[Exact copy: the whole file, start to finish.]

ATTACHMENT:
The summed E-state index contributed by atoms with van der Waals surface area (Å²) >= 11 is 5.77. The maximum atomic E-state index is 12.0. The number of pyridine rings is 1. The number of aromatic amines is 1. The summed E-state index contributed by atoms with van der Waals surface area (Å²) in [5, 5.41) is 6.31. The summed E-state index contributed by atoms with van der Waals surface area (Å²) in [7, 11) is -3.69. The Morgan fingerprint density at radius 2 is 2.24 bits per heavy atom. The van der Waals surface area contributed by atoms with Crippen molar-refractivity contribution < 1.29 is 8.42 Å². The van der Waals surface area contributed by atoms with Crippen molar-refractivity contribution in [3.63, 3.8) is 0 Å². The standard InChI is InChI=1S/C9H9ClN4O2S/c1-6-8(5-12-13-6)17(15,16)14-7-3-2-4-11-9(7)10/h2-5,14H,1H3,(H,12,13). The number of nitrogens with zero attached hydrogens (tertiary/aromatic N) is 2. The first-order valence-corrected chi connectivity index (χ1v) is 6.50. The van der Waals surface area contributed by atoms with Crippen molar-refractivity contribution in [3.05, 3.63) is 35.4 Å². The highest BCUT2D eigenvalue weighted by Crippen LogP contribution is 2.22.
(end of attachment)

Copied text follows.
The summed E-state index contributed by atoms with van der Waals surface area (Å²) >= 11 is 5.77. The maximum atomic E-state index is 12.0. The number of pyridine rings is 1. The number of aromatic amines is 1. The summed E-state index contributed by atoms with van der Waals surface area (Å²) in [5, 5.41) is 6.31. The summed E-state index contributed by atoms with van der Waals surface area (Å²) in [7, 11) is -3.69. The Morgan fingerprint density at radius 2 is 2.24 bits per heavy atom. The van der Waals surface area contributed by atoms with Crippen molar-refractivity contribution < 1.29 is 8.42 Å². The van der Waals surface area contributed by atoms with Crippen molar-refractivity contribution in [3.63, 3.8) is 0 Å². The standard InChI is InChI=1S/C9H9ClN4O2S/c1-6-8(5-12-13-6)17(15,16)14-7-3-2-4-11-9(7)10/h2-5,14H,1H3,(H,12,13). The number of nitrogens with zero attached hydrogens (tertiary/aromatic N) is 2. The first-order valence-corrected chi connectivity index (χ1v) is 6.50. The van der Waals surface area contributed by atoms with Crippen molar-refractivity contribution in [3.05, 3.63) is 35.4 Å². The highest BCUT2D eigenvalue weighted by Crippen LogP contribution is 2.22.